Security Council Extends Mandate of United Nations Assistance Mission in Afghanistan, Unanimously Adopting Resolution 2489 (2019)

SC/13953
17 September 2019
8620th Meeting (AM)

Security Council Extends Mandate of United Nations Assistance Mission in Afghanistan, Unanimously Adopting Resolution 2489 (2019)

Government, People Fully Prepared for Elections, Says Permanent Representative, Stressing Afghan Leadership, Ownership of Peace Process

The Security Council decided today to extend, until 17 September 2020, the mandate of the United Nations Assistance Mission in Afghanistan (UNAMA) to support the organization of elections in that country, including the presidential ballot scheduled for 28 September.

Unanimously adopting resolution 2489 (2019) as orally amended, the Council tasked the Mission with providing outreach and good offices to support the Afghan‑led and Afghan‑owned peace process, if requested by — and in close consultation with — the Government of Afghanistan.

By other terms of the resolution, the Mission will promote, as co-chair of the Joint Coordination and Monitoring Board, international support for the Government’s development and governance priorities, as well as support regional cooperation with a view to promoting stability and peace.

UNAMA will continue, by other terms of the text, to strengthen the capacity of the Government, the Afghanistan Independent Human Rights Commission and civil society to protect and promote human rights, with the support of the Office of the United Nations High Commissioner for Human Rights (OHCHR).  It will also support gender equality and the empowerment of women and girls, education, human rights and women’s full participation in decision-making, including in peace talks.

Christoph Heusgen (Germany), co-sponsor of the text alongside Indonesia, introduced the oral amendment, explaining that the delegation of Afghanistan requested at the last minute that operative paragraph 59(b) be amended to read: “Provide outreach as well as good offices to support the Afghan-led and Afghan‑owned peace process, if requested by and in close consultation with the Government of Afghanistan”.  This is agreed language from previous resolutions, he said, adding that its inclusion is “extremely important” for Afghanistan.

Speaking after the vote, delegates welcomed the consensus around the draft resolution, recalling that it emerged from a late night of negotiations.  They also strongly condemned the most recent fatal attacks in Afghanistan, including one perpetrated at an election rally by President Ashraf Ghani north of Kabul on 16 September.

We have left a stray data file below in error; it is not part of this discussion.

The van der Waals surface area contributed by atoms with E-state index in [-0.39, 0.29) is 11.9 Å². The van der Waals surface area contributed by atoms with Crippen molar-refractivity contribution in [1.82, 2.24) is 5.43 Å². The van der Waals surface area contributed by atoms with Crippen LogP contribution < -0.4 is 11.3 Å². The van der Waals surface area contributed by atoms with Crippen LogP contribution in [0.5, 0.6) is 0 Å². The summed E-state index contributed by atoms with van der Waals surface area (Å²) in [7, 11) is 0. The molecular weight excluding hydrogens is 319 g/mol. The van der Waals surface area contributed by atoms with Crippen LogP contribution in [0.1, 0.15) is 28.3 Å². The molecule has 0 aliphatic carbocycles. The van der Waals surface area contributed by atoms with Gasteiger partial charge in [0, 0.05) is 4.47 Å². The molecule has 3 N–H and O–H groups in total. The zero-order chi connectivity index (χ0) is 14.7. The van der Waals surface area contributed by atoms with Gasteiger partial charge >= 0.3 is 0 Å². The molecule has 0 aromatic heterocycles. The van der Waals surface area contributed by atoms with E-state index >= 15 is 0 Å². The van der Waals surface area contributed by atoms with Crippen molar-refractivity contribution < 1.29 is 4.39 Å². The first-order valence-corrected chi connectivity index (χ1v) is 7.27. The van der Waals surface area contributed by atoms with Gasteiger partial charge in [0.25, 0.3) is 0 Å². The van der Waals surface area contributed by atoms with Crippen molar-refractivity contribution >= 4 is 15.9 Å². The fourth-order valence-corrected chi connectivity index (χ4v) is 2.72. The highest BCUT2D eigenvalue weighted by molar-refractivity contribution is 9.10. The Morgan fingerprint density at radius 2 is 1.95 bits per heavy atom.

Karen Pierce (United Kingdom) said her delegation joined the United States and Belgium in noting that one member’s “extraneous issues” made negotiations on the draft resolution more difficult, preventing the adoption of an even stronger text.  Portions of the resolution are now “frankly not comprehensible in the English language”, and paragraphs lack the clarity that UNAMA needs to deliver on its mandate, she added.

Zhang Jun (China), describing the resolution as a technical renewal of UNAMA’s mandate, said that, as a direct neighbour of Afghanistan, his country wishes to see it achieve peace, stability and prosperity.  Lasting peace requires economic development, he added, emphasizing that no country has a right to deny Afghanistan’s people a better life.  He recalled that China emphasized during the negotiations that this is not a good time for a comprehensive resolution, and that it would be a distortion to state that regional cooperation and connectivity have nothing to do with UNAMA’s mandate.

Mariusz Lewicki (Poland) said his delegation would have preferred that the text contain stronger language on the protection of civilians, the role of women, as well as peace and security.  Poland is also disappointed at the absence of a reference to the role of the North Atlantic Treaty Organization (NATO) and the European Union, as well as the impact of climate change on the security situation.

José Singer Weisinger (Dominican Republic) emphasized the importance of eliminating violence against women and promoting the rights of the child.  He also called upon the Taliban to refrain from attacking election rallies and polling stations, while expressing deep concern about the humanitarian crisis and the adverse effects of climate change.

Vassily A. Nebenzia (Russian Federation), Council President for September, spoke in his national capacity, stressing the vital importance of upholding the critical role of Afghans themselves in resolving outstanding issues.  All Afghan forces and external players must work from a unified and consolidated platform, he said, adding his delegation trusts that dialogue between the United States and the Taliban will resume and direct inter-Afghan negotiations will be relaunched.

Adela Raz (Afghanistan) said her country’s Government and people are fully prepared for the 28 September elections.  Emphasizing Afghanistan’s commitment to advancing a peace process that consolidates human rights and democratic gains, she reiterated the importance of Afghan ownership and leadership of that process, stressing that international efforts must support national ones.  She went on to underline the importance that Afghanistan attaches to regional cooperation, as well as the high priority it accords to economic projects that help to strengthen connectivity.

Also speaking today were representatives of Indonesia, United States, France, Peru, Belgium, Kuwait and Côte d’Ivoire.

The meeting began at 11:09 a.m. and ended at 11:58 a.m.

For information media. Not an official record.